[Frameworks] books about Film and Perception

nicky.hamlyn at talktalk.net nicky.hamlyn at talktalk.net
Tue Feb 21 10:58:05 CST 2012


In relation to Arnheim's "limitations" point below, there's a brilliant interview with jean Renoir here: http://www.youtube.com/watch?v=LKCrOLcDbjE

Nicky.

 

 

 

-----Original Message-----
From: Jonathan Thomas <cinemametafisica at yahoo.co.uk>
To: Experimental Film Discussion List <frameworks at jonasmekasfilms.com>
Sent: Tue, 21 Feb 2012 16:40
Subject: Re: [Frameworks] books about Film and Perception




"Of course, Arnheim did write an ART AND VISUAL PERCEPTION focused on film - FILM AS ART. Though the science behind it has largely been discredited, it's still a very important work, a totally enjoyable read, and, I think, a valid aesthetic statement."



Indeed. The main reason why I like Arnheim's 'Film as Art' is his assertion that it is cinema's limitations that make it an art, and that the ceaseless striving towards 'higher' production values results in nothing more than a "cinematic wax museum" - a phrase of his that often comes to mind in this HD, 3D world.


Jonathan

cinema metafisica - artistic research into the cinematic apparatus and the still life tradition

DecemberLab - supporting, promoting and developing artists' moving image



--- On Tue, 21/2/12, Jonathan Walley <walleyj at denison.edu> wrote:


From: Jonathan Walley <walleyj at denison.edu>
Subject: Re: [Frameworks] books about Film and Perception
To: "Experimental Film Discussion List" <frameworks at jonasmekasfilms.com>
Date: Tuesday, 21 February, 2012, 15:19


Of course, Arnheim did write an ART AND VISUAL PERCEPTION focused on film - FILM AS ART. Though the science behind it has largely been discredited, it's still a very important work, a totally enjoyable read, and, I think, a valid aesthetic statement.


Also in the "discredited science but still worth reading" department is Eisenstein's essay "A Dialectical Approach to Film Form," in which Eisenstein extends his Marxian dialectic theory of montage all the way from to the perception of movement in film projection to the formation of abstract political ideas while viewing propaganda films.


"The Myth of Persistence of Vision" and "The Myth of Persistence of Vision Revisited," by Joseph Anderson and Barbara Fisher are must reads - I've had colleagues who still teach the "persistence of vision" theory (and several film/video production manuals and cinema studies textbooks still trot it out). Anderson and Fisher do a very thorough job of debunking it, and clearly and compellingly advance other possibilities. It's a classic of cognitivist scholarship.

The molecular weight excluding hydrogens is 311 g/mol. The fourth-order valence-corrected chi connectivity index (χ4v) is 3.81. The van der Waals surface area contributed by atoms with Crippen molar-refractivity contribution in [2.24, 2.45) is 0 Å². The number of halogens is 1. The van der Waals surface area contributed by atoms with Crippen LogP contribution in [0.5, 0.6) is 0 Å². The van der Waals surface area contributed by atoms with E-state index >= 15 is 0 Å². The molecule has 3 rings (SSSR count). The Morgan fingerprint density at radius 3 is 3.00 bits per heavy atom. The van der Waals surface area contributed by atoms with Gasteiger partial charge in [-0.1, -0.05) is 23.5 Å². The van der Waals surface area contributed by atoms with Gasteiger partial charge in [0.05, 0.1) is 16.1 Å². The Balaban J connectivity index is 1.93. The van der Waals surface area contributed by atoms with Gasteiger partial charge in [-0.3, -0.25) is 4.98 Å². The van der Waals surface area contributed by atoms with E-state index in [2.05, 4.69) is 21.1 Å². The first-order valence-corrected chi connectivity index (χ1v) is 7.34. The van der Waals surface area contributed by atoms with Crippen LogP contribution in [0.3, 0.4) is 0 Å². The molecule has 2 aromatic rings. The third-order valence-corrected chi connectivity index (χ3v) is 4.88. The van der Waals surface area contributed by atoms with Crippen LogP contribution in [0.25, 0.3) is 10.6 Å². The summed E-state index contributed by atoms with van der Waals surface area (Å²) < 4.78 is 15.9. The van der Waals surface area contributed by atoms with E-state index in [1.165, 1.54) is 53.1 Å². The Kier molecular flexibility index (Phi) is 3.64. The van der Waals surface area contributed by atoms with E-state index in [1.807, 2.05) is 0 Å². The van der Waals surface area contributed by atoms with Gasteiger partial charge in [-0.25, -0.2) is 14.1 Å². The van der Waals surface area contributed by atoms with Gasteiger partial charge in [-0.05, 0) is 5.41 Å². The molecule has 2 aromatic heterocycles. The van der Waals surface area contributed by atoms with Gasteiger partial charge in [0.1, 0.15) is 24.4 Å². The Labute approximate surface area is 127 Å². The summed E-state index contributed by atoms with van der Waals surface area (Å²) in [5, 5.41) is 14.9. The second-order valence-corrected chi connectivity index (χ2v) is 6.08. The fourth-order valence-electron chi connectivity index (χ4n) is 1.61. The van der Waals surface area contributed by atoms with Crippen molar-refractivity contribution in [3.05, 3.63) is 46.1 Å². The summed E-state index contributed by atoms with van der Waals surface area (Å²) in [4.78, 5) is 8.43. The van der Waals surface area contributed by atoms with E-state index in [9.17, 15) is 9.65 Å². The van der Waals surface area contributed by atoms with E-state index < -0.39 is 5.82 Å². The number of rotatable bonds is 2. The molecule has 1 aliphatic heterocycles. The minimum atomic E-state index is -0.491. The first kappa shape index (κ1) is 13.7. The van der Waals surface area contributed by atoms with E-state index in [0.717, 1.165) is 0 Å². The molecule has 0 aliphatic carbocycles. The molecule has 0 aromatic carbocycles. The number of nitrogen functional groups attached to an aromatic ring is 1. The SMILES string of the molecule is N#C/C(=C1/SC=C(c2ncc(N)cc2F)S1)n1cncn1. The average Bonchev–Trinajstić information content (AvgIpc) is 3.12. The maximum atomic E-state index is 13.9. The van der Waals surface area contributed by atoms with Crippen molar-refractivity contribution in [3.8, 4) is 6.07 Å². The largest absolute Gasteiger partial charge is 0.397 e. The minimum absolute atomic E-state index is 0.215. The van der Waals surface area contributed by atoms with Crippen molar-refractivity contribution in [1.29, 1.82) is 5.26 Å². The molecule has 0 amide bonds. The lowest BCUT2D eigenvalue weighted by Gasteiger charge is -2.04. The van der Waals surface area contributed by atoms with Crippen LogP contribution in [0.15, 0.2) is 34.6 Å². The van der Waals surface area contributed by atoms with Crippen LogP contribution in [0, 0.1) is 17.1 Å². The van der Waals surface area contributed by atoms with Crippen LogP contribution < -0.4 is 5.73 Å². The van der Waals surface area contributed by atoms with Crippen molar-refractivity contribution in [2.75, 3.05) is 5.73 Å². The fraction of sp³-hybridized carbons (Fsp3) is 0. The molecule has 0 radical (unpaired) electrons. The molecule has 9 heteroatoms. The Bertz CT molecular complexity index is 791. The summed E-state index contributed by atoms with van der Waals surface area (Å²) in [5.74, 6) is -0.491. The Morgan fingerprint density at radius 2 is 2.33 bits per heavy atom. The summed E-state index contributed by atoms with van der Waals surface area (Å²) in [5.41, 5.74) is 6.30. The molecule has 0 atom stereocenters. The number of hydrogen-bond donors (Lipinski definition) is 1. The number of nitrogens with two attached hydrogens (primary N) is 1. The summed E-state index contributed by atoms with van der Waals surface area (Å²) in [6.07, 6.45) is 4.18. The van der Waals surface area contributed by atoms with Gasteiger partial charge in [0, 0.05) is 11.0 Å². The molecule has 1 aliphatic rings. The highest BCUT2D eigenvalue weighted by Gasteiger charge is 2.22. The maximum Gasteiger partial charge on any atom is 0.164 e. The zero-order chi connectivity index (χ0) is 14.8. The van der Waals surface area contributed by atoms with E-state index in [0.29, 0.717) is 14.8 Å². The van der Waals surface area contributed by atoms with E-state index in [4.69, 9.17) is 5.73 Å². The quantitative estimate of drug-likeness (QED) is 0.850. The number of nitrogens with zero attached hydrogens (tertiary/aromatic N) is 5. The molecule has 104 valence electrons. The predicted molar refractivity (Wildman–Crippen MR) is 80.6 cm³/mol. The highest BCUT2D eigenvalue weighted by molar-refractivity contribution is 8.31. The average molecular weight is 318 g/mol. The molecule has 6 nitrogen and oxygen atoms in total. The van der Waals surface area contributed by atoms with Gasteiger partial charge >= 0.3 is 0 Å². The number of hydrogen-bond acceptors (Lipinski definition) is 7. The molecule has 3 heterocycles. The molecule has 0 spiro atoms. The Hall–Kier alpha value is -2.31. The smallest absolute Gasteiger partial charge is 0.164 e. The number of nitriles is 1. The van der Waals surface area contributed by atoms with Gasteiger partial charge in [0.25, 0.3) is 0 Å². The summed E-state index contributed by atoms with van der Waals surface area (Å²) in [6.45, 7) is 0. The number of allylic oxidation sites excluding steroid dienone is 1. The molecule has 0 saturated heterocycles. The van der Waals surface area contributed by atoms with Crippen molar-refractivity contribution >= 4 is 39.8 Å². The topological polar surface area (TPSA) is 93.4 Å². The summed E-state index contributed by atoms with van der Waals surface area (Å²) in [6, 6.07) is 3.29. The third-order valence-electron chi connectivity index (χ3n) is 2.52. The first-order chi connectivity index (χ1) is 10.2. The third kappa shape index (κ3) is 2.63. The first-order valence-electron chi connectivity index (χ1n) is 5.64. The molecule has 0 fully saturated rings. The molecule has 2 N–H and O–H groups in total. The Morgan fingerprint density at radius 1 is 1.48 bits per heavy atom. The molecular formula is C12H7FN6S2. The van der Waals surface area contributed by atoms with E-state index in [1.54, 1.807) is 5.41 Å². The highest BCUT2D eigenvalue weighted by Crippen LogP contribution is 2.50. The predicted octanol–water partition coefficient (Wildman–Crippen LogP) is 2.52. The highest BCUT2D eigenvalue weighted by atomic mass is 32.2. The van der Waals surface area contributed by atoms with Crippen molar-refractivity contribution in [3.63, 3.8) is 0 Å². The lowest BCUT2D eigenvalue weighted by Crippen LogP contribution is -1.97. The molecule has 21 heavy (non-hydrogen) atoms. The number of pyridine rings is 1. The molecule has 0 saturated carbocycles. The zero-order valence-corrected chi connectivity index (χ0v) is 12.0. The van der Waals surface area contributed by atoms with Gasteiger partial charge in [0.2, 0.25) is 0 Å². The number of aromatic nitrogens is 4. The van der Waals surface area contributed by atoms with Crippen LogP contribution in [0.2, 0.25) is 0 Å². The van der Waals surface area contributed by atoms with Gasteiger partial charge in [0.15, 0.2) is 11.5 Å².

Some of David Bordwell's writing also addresses fundamental processes of cinematic perception. See, especially, his blog entries on eye movements: 


http://www.davidbordwell.net/blog/2011/02/06/the-eyes-mind/


http://www.davidbordwell.net/blog/2011/02/14/watching-you-watch-there-will-be-blood/


These last few readings are heavily foot/end-noted, and so will likely point you in the direction of other readings, too.
And yes, the Wees book is great.


Best,
Jonathan





On Feb 21, 2012, at 10:02 AM, Jonathan Thomas wrote:




'Light Moving in Time' by William Wees is a good place to start, I think. Also, there's a great page here that collects essays by Paul Sharits - definitely worth a look as filmic perception was a fundamental concern of his.
Jonathan


cinema metafisica - artistic research into the cinematic apparatus and the still life tradition

DecemberLab - supporting, promoting and developing artists' moving image



--- On Tue, 21/2/12, franco base <frenk.calza at gmail.com> wrote:


From: franco base <frenk.calza at gmail.com>
Subject: [Frameworks] books about Film and Perception
To: "Experimental Film Discussion List" <frameworks at jonasmekasfilms.com>
Date: Tuesday, 21 February, 2012, 14:38


Hi.
Can you suggest me some books 
about connection between film and Visual Perception?
Something like Arnheim's  Art and Visual Perception focalized on Film.
For example
Id' like to investigate the behavoir of human brain during the black intervals between frames
 or during flicker or during transition from negative to positive...


Thanks in advance

F.
 

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Jonathan Walley
Associate Professor of Cinema
Denison University
walleyj at denison.edu

 




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